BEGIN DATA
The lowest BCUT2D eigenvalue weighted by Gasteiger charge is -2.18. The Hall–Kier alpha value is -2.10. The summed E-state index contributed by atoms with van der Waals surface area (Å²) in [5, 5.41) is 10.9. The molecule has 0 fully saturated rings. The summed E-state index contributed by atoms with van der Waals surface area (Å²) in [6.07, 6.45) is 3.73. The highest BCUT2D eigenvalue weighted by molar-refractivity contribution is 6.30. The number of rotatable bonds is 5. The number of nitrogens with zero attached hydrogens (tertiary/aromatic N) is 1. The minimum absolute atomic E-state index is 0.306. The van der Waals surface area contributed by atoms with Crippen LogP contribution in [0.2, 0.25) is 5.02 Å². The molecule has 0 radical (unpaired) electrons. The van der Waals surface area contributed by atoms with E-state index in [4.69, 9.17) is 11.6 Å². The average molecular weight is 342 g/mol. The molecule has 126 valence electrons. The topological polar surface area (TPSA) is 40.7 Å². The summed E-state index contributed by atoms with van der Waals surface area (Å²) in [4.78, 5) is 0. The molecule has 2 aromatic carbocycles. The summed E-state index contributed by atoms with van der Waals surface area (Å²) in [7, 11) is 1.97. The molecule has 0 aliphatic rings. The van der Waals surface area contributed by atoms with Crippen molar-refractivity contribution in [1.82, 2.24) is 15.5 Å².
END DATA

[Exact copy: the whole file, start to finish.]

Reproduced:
The lowest BCUT2D eigenvalue weighted by Gasteiger charge is -2.18. The Hall–Kier alpha value is -2.10. The summed E-state index contributed by atoms with van der Waals surface area (Å²) in [5, 5.41) is 10.9. The molecule has 0 fully saturated rings. The summed E-state index contributed by atoms with van der Waals surface area (Å²) in [6.07, 6.45) is 3.73. The highest BCUT2D eigenvalue weighted by molar-refractivity contribution is 6.30. The number of rotatable bonds is 5. The number of nitrogens with zero attached hydrogens (tertiary/aromatic N) is 1. The minimum absolute atomic E-state index is 0.306. The van der Waals surface area contributed by atoms with Crippen LogP contribution in [0.2, 0.25) is 5.02 Å². The molecule has 0 radical (unpaired) electrons. The van der Waals surface area contributed by atoms with E-state index in [4.69, 9.17) is 11.6 Å². The average molecular weight is 342 g/mol. The molecule has 126 valence electrons. The topological polar surface area (TPSA) is 40.7 Å². The summed E-state index contributed by atoms with van der Waals surface area (Å²) in [4.78, 5) is 0. The molecule has 2 aromatic carbocycles. The summed E-state index contributed by atoms with van der Waals surface area (Å²) in [7, 11) is 1.97. The molecule has 0 aliphatic rings. The van der Waals surface area contributed by atoms with Crippen molar-refractivity contribution in [1.82, 2.24) is 15.5 Å².